Gulf States Seeking Mental Health Funding from BP for Affected Residents
BP PLC has yet to respond to a month-old request submitted by health department officials from Alabama, Florida, Louisiana, and Mississippi to fund emergency mental health programs for community members affected by the BP oil spill. The states’ health departments predict a looming mental health care crisis caused by the oil spill disaster and are seeking millions of dollars from BP to help fund mental health programs and services to treat the Gulf population’s imminent health care needs.
Louisiana Health and Hospitals Secretary Alan Levine has asked for $10 million from BP’s Chief Operating Officer Doug Suttles to fund mental health services in Louisiana. In his letter, Levine cites the state agency’s existing behavioral health counselors advising of a mental health crisis now surfacing among the affected communities, as they are seeing a significant influx of grief, stress, anxiety, depression, increased alcohol consumption, and suicidal ideation. Levine alludes to these symptoms as early warning signs of more serious mental health issues, including substance abuse disorders, mental illnesses, suicide, and domestic violence such as child abuse or neglect, spousal abuse, and divorce. Levine as well as other agency officials fears that the current funds for mental health services will only last for a short period, while these critical conditions among the impacted communities will continue to grow worse in coming months.
Following Hurricane Katrina, the Louisiana Spirit program was created to provide crisis counseling and mental health services to assist those affected by the catastrophe. Now with this latest disaster threatening the Louisiana community, the state is seeking assistance from BP to help fund the Louisiana Spirit program to again assist the local community’s mental health needs. So far, the program has received $1 million of a $25 million grant that BP had promised to Louisiana at the outset, yet the state’s health department believes that the money will only last through August. If BP does follow through with the state’s request, Louisiana’s health department claims that the Spirit program will remain afloat for seven months, pay for 2,000 individuals’ prescriptions, and increase the amount of counselors by twofold.
The Mississippi Department of Mental Health has also requested a $10 million grant from BP to fund both public and private mental health clinics, and alludes to the possibility that an additional $10 million may be needed later as well. The state agency has reported increases in patients experiencing anxiety, depression, anger, and aggressive behavior.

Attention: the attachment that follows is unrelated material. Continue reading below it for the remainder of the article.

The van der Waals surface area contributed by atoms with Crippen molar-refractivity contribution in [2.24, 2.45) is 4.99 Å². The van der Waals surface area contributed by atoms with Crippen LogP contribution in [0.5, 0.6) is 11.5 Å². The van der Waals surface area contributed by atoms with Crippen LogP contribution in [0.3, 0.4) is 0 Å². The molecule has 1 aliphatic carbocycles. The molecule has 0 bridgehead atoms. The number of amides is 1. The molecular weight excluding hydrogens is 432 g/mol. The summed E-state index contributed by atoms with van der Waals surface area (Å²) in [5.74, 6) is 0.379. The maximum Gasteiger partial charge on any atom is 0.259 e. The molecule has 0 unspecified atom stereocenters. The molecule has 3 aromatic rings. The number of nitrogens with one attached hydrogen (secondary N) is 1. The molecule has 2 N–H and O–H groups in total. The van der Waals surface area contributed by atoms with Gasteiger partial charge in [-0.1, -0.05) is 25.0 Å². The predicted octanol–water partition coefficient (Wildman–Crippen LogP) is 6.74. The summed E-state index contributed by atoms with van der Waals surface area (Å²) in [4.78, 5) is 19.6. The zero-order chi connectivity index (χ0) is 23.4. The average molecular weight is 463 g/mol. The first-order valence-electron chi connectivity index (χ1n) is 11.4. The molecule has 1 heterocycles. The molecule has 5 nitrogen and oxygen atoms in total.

The state of Alabama’s mental health agency has requested an immediate $5.7 million from BP to fund a regional grief counseling call center. The proposed call center would assist local individuals suffering from increased stress and depression and refer them to proper health care resources. Alabama’s Department of Mental Health referred to the state’s growing population around the marina and docks that are experiencing greater levels of anxiety. In addition, the state foresees the need for long-term assistance to help cope with chronic stress and anxiety among the impacted community; Alabama is also requesting an annual grant of $20 million for the next five years for mental health services.
After the state agencies’ requests, a BP spokesperson did not offer an immediate response, but mentioned that BP is planning on making an announcement of its decisions soon. The spokesperson also stated that BP is hoping to develop a comprehensive mental health care plan for all the Gulf states affected by the oil spill that includes not-for-profit support services and community resources.
The state agencies firmly believe the mental health care crisis to be a direct cause of the oil spill disaster, and are hopeful that BP will follow through with their requests since the oil company has promised to correct any damages done. Residents have suffered economic hardship including loss of production and lack of profit due to the inability of the hospitality, fishing, and tourism industries in the Gulf region. Now that the oil spill disaster has continued for over two months, residents are experiencing extended hardships which are compounding their financial, familial, and mental wellbeing.